We used to attend this type of culinary event in Prince George and in Victoria. When we moved to Prince George, we sat at a table with a couple we met there for the first time. We then found out they lived one block from us. That was about 40 years ago. We are still really good friends with them. And they now live in Victoria.

    Your post is a good reminder to investigate the culinary school in Victoria (if there is still one?) It was so popular many years ago, that you had to enter a draw for tickets to the dinners.

    A lot to be thankful for this weekend and all year! 💕

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  15. Five courses??!!! Good G-d, I’d need to be wheeled out in a wheel barrow. But it all sure looked good, Donna. Agreed: you are indeed a really good food photographer. But do ask Richard to snap you with the next cocktail when it’s completely full. 😉 – Marty

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    1. Hi, Marty – I thought the same about that ‘glass half full’ pic!! It was actually snapped by a lady who was sitting across from me, so Richard is off the hook on this one. I had paced myself during that dinner, so I was only ‘slightly over full’ by the end of the evening. But tonight….ah that was a traditional Thanksgiving Feast! I am now desperately seeking the ‘after-dinner couch,’ and the ‘after-dinner blanket,’ so that I can lie around and moan! 😀

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  16. What a lovely event (and great photography)! Before I retired, I managed a commercial demonstration kitchen. We hosted chef competition events once or twice a year and I was often able to be one of the judges… yum! Now, it looks like I need to search for an event like you attended in our area. You reminded me how wonderful eating a well-prepared, several-course meal like that is.

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  17. Donna, that looks amazing! My favorite kind of evening… good food and good conversation. We do have something similar locally, but it brings in wine pairings for each course (with the slightly higher $ associated with that). We have not done one because Tim doesn’t really drink. However, a girlfriend recently asked if a group of ladies might be interested… so hoping to do one in the near future.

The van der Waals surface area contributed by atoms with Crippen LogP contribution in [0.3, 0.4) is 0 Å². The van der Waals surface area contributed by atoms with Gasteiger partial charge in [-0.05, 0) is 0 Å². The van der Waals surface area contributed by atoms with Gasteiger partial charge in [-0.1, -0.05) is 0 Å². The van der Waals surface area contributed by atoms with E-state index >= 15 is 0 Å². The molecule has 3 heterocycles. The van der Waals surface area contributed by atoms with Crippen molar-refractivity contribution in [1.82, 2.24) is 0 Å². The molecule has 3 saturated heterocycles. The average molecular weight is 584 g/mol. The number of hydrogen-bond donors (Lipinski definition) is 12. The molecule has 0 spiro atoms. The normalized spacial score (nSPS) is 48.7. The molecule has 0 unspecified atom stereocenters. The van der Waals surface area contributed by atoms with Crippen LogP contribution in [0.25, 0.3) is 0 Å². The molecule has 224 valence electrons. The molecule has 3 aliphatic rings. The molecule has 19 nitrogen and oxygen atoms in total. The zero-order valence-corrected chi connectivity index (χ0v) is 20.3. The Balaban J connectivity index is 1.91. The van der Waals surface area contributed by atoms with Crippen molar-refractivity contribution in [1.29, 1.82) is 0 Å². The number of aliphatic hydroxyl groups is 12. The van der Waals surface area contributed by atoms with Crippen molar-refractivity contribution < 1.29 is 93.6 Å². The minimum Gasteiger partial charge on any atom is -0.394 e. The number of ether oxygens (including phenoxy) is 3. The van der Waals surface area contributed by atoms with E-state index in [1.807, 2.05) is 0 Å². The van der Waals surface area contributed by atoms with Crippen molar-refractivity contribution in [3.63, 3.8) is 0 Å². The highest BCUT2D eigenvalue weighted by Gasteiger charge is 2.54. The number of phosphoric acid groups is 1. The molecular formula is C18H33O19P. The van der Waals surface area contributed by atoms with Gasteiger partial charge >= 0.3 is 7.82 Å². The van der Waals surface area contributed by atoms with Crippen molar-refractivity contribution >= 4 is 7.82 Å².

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  18. Oh wow. As you can probably imagine, this sounds right up my alley. I can taste that beet and goat’s cheese salad and, believe it or not, have never had pumpkin as anything other than a savoury course…but would love to give it a go!

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  19. What a mouthwatering experience, Donna! And, you live in a wonderfully diverse area of the world to be treated to locally sourced dishes like that. If I were to live in one particular area, and that area would have these culinary student events, we would certainly sign up and try it one year! Yum! 🙂

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  20. Your local community sounds very energetic Donna and supportive. The trainees need critical feedback and this way it sounds like they get to answer questions and take comments. I love the idea! Good on you and Richard for being so encouraging. Also Happy Birthday for today from Australia! xx

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  21. What a pretty meal. Each course was like a work of art. Makes me feel downright embarrassed to think the way we eat at home, pots and pans on the stove, filling our plates by slapping the food onto them, paper napkins and plastic ‘glasses’ for our Kool-aid! Yikes. I do a little better for Thanksgiving. Ha! Glad you had such a pleasant night out.

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  22. Mmmm, the food looks mouthwatering. We used to attend similar dinners hosted by the culinary program at Northwest Community College. The food was always very good. My only complaint was that I always ate too much as the food just kept coming and was to delectable to pass up.

    Jude

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  23. Donna, we have a culinary institute about an hour away in West Palm Beach. I have been there a couple of times for cooking classes (and tastings), but it can be pricey. I learned how to cook a no fail, perfect temperature beef tenderloin that has become my ‘go to’ company meal, so for me it was worth the price. That beet salad looks like something I would enjoy and the single serving pumpkin cheesecake is beautifully presented. What a nice experience for you guys.

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    1. Hi, Suzanne – It’s wonderful to learn a signature dish. I don’t believe that I oould recreate any of the dishes that we were served. I did steal the idea of the rosemary and cranberry garnish for mimosas. The garnish was a bit hit at Thanksgiving Dinner! 🙂